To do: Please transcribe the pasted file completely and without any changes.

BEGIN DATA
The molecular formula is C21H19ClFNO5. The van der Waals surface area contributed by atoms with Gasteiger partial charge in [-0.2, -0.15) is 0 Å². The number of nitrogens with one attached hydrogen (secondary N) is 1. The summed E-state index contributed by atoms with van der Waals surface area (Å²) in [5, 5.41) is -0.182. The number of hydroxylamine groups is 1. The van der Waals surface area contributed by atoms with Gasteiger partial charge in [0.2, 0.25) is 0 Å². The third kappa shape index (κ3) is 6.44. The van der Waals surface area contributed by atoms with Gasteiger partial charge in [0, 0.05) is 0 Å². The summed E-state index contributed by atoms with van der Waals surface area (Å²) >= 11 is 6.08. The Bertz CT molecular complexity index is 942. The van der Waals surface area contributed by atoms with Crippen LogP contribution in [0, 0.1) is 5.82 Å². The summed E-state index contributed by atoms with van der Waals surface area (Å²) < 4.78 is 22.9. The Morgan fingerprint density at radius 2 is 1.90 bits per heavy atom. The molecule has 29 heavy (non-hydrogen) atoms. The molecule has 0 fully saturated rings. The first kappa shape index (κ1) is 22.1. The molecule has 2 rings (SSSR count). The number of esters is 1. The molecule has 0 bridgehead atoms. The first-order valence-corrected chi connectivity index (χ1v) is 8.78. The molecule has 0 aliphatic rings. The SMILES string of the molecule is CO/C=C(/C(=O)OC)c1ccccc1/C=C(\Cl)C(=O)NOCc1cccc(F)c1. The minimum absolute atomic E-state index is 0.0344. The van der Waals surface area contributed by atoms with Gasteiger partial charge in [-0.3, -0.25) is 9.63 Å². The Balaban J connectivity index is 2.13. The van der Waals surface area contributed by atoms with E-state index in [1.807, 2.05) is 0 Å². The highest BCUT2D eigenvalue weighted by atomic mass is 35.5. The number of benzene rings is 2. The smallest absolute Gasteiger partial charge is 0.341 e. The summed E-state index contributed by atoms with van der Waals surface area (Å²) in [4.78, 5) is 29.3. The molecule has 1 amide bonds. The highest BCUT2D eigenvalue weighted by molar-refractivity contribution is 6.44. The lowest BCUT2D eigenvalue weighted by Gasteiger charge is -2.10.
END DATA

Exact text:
The molecular formula is C21H19ClFNO5. The van der Waals surface area contributed by atoms with Gasteiger partial charge in [-0.2, -0.15) is 0 Å². The number of nitrogens with one attached hydrogen (secondary N) is 1. The summed E-state index contributed by atoms with van der Waals surface area (Å²) in [5, 5.41) is -0.182. The number of hydroxylamine groups is 1. The van der Waals surface area contributed by atoms with Gasteiger partial charge in [0.2, 0.25) is 0 Å². The third kappa shape index (κ3) is 6.44. The van der Waals surface area contributed by atoms with Gasteiger partial charge in [0, 0.05) is 0 Å². The summed E-state index contributed by atoms with van der Waals surface area (Å²) >= 11 is 6.08. The Bertz CT molecular complexity index is 942. The van der Waals surface area contributed by atoms with Crippen LogP contribution in [0, 0.1) is 5.82 Å². The summed E-state index contributed by atoms with van der Waals surface area (Å²) < 4.78 is 22.9. The Morgan fingerprint density at radius 2 is 1.90 bits per heavy atom. The molecule has 29 heavy (non-hydrogen) atoms. The molecule has 0 fully saturated rings. The first kappa shape index (κ1) is 22.1. The molecule has 2 rings (SSSR count). The number of esters is 1. The molecule has 0 bridgehead atoms. The first-order valence-corrected chi connectivity index (χ1v) is 8.78. The molecule has 0 aliphatic rings. The SMILES string of the molecule is CO/C=C(/C(=O)OC)c1ccccc1/C=C(\Cl)C(=O)NOCc1cccc(F)c1. The minimum absolute atomic E-state index is 0.0344. The van der Waals surface area contributed by atoms with Gasteiger partial charge in [-0.3, -0.25) is 9.63 Å². The Balaban J connectivity index is 2.13. The van der Waals surface area contributed by atoms with E-state index in [1.807, 2.05) is 0 Å². The highest BCUT2D eigenvalue weighted by atomic mass is 35.5. The number of benzene rings is 2. The smallest absolute Gasteiger partial charge is 0.341 e. The summed E-state index contributed by atoms with van der Waals surface area (Å²) in [4.78, 5) is 29.3. The molecule has 1 amide bonds. The highest BCUT2D eigenvalue weighted by molar-refractivity contribution is 6.44. The lowest BCUT2D eigenvalue weighted by Gasteiger charge is -2.10.